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Islanders tell of terror with prisoners on loose following Hurricane Irma

Press Association logoPress Association 14/09/2017 By Associated Press
Islanders tell of terror with prisoners on loose following Hurricane Irma (Georgina Stubbs/PA) © Provided by The Press Association Islanders tell of terror with prisoners on loose following Hurricane Irma (Georgina Stubbs/PA)

British Virgin Islanders say they are “terrified” of the prisoners who escaped because of the damage caused by Hurricane Irma.

Around 100 “very serious” prisoners fled prison on Tortola, foreign minister Sir Alan Duncan told the Commons on Tuesday.

He said the convicts pose a “serious threat of the complete breakdown of law and order”.

Those living on the British Virgin Island have said looting has been “terrible” and that escaped prisoners have committed a rape while they have been on the loose.

Shanelle Williams has taken 15 people into her home following the fury the hurricane unleashed on the island, leaving others without somewhere to live.

Video: Boris Johnson rebuffs criticism of UK's Irma response (ITN News)

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She told the Press Association: “You go into the town, they crash and they open up and steal everything.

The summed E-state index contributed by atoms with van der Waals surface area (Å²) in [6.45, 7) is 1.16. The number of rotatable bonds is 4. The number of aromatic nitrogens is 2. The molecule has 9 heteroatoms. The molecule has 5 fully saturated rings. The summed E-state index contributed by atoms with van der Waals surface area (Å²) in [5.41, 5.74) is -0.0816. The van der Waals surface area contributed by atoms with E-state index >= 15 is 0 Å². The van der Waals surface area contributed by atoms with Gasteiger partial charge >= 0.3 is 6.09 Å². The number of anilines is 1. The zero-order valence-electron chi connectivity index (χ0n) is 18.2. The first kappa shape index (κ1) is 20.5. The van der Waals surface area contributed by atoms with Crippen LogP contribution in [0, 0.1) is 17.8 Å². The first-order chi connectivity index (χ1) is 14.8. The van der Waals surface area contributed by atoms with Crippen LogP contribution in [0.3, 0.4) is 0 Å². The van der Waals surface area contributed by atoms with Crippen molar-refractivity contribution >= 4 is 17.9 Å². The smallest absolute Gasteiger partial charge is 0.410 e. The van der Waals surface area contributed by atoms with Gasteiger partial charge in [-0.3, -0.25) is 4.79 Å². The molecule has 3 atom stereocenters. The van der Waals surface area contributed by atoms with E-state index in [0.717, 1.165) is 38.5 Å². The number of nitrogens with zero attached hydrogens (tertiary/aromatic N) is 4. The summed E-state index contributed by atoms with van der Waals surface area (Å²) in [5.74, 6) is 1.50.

“But since the military came it has calmed down, but the only issue right now is these prisoners are out.

“They have already raped someone and they have already tried to steal from people, it is terrifying.”

Bibi Alli, 37, said everything in her house has gone and that along with her daughter Nerrize, 14, they hid in the bathroom during the hurricane.

“It sounded like a tornado, when the windows went everything was gone. I will never forget that in my life,” she added.

She has been taken in by Ms Williams, along with Manicka Mangaroo who was also left homeless when her property was destroyed.

The destroyed home of Alvin and Dorothy Nibbs in Tortola in the British Virgin Islands after Hurricane Irma battered the region © Provided by The Press Association The destroyed home of Alvin and Dorothy Nibbs in Tortola in the British Virgin Islands after Hurricane Irma battered the region

Of her decision to help out others, Ms Williams said: “You can’t just sit down and watch persons out there suffering, it was so crazy there were people running on the road.

“I have lived through one hurricane in the 90s and it was never like this… this is the worst.”

One woman who did not want to be named said Irma was “one of the most traumatic experiences of a lifetime”.

Slideshow - Hurricane Irma: A trail of devastation (GES) 

A man battles through wind gusts while out walking during Hurricane Irma which had been downgraded to a tropical storm in Atlanta, Georgia, U.S., September 11, 2017. REUTERS/Tami Chappell In photos: Hurricane Irma

“Every time the pressure went down your ears pop… then the winds came and you would hear windows shattering and you would hear banging.

“Every roof in my area went, even those that had hurricane shutters and were boarded up… And the water, the wind and the rain, people were screaming.

“All my neighbours came and sheltered in my bedroom. It was very traumatic.”

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